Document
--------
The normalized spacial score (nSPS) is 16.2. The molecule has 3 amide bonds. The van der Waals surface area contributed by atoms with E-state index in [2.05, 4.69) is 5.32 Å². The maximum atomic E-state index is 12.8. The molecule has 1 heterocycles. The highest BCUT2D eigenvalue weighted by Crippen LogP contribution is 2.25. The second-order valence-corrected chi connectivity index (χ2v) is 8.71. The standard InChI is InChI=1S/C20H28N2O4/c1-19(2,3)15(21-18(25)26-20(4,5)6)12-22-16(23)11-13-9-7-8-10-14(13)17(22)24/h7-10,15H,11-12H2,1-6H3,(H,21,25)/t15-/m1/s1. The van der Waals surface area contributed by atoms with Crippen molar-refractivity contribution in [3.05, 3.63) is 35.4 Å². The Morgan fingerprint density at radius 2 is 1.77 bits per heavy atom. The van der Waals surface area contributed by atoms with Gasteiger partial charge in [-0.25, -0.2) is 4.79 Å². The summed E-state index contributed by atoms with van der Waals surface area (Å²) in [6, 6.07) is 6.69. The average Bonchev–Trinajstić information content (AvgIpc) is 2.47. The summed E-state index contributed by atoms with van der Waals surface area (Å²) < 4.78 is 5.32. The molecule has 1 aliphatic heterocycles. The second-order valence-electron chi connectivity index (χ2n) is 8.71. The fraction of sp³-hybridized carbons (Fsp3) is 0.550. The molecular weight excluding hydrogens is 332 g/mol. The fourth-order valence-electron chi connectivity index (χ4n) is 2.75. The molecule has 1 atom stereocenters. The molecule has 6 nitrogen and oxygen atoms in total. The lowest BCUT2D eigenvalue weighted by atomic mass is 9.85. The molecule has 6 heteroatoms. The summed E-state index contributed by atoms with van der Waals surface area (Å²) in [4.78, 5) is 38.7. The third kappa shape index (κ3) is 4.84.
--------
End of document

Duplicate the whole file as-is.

The normalized spacial score (nSPS) is 16.2. The molecule has 3 amide bonds. The van der Waals surface area contributed by atoms with E-state index in [2.05, 4.69) is 5.32 Å². The maximum atomic E-state index is 12.8. The molecule has 1 heterocycles. The highest BCUT2D eigenvalue weighted by Crippen LogP contribution is 2.25. The second-order valence-corrected chi connectivity index (χ2v) is 8.71. The standard InChI is InChI=1S/C20H28N2O4/c1-19(2,3)15(21-18(25)26-20(4,5)6)12-22-16(23)11-13-9-7-8-10-14(13)17(22)24/h7-10,15H,11-12H2,1-6H3,(H,21,25)/t15-/m1/s1. The van der Waals surface area contributed by atoms with Crippen molar-refractivity contribution in [3.05, 3.63) is 35.4 Å². The Morgan fingerprint density at radius 2 is 1.77 bits per heavy atom. The van der Waals surface area contributed by atoms with Gasteiger partial charge in [-0.25, -0.2) is 4.79 Å². The summed E-state index contributed by atoms with van der Waals surface area (Å²) in [6, 6.07) is 6.69. The average Bonchev–Trinajstić information content (AvgIpc) is 2.47. The summed E-state index contributed by atoms with van der Waals surface area (Å²) < 4.78 is 5.32. The molecule has 1 aliphatic heterocycles. The second-order valence-electron chi connectivity index (χ2n) is 8.71. The fraction of sp³-hybridized carbons (Fsp3) is 0.550. The molecular weight excluding hydrogens is 332 g/mol. The fourth-order valence-electron chi connectivity index (χ4n) is 2.75. The molecule has 1 atom stereocenters. The molecule has 6 nitrogen and oxygen atoms in total. The lowest BCUT2D eigenvalue weighted by atomic mass is 9.85. The molecule has 6 heteroatoms. The summed E-state index contributed by atoms with van der Waals surface area (Å²) in [4.78, 5) is 38.7. The third kappa shape index (κ3) is 4.84.